Cycling in the UK has undergone a renaissance over the past ﬁve years, with an increasing number of people taking to the streets of the UK by bike. Over the years there has also been an array of research into diﬀerent areas of cycling and its associated beneﬁts but no single overview of the cycling sector and its associated beneﬁts.
This report sets out to deﬁne the ‘cycling economy’ lying behind this growth in numbers. Structural, economic, social and health factors
have caused a ‘shiﬅ in the sand’ in the UK, spurring an expansion in the cycling market with indications that this will be a longer-term trend. This growth in cycling participation has had the knock-on eﬀect of bringing economic and social beneﬁts to the UK. In 2010 the result was a gross cycling contribution to the UK economy of £2.9b.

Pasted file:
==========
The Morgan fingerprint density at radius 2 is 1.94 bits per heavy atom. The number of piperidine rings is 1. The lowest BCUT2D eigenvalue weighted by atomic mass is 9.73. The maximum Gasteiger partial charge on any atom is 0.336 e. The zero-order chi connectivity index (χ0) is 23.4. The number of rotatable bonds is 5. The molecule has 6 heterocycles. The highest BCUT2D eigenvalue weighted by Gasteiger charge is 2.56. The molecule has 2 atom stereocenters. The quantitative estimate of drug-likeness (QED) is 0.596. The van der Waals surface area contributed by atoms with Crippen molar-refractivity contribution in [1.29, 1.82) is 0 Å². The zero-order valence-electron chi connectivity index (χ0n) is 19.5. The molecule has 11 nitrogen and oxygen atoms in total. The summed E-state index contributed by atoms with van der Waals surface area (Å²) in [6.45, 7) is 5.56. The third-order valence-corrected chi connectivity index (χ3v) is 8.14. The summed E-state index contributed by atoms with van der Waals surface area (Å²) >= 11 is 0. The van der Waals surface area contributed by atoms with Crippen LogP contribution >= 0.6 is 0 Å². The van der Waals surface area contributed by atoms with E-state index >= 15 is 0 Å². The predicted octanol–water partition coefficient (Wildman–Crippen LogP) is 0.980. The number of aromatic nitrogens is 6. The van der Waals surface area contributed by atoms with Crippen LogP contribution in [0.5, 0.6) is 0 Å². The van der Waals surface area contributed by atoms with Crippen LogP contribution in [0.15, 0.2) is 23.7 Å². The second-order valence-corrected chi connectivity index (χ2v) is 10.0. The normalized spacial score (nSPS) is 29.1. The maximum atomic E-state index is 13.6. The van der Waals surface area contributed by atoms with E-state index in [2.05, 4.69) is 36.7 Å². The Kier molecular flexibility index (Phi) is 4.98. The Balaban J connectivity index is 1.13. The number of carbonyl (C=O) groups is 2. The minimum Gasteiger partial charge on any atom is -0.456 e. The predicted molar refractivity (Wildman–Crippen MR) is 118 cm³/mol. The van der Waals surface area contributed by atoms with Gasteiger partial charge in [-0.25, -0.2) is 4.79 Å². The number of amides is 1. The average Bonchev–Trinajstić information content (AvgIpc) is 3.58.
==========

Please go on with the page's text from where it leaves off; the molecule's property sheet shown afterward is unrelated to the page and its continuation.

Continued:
In addition, this report sets out to quantify the economic beneﬁts generated by each individual cyclist, taking into account factors
including bicycle manufacturing, cycle and accessory retail, and employment. In 2010, we determine that the gross cycling product (GCP) reached £230 per cyclist, per annum.
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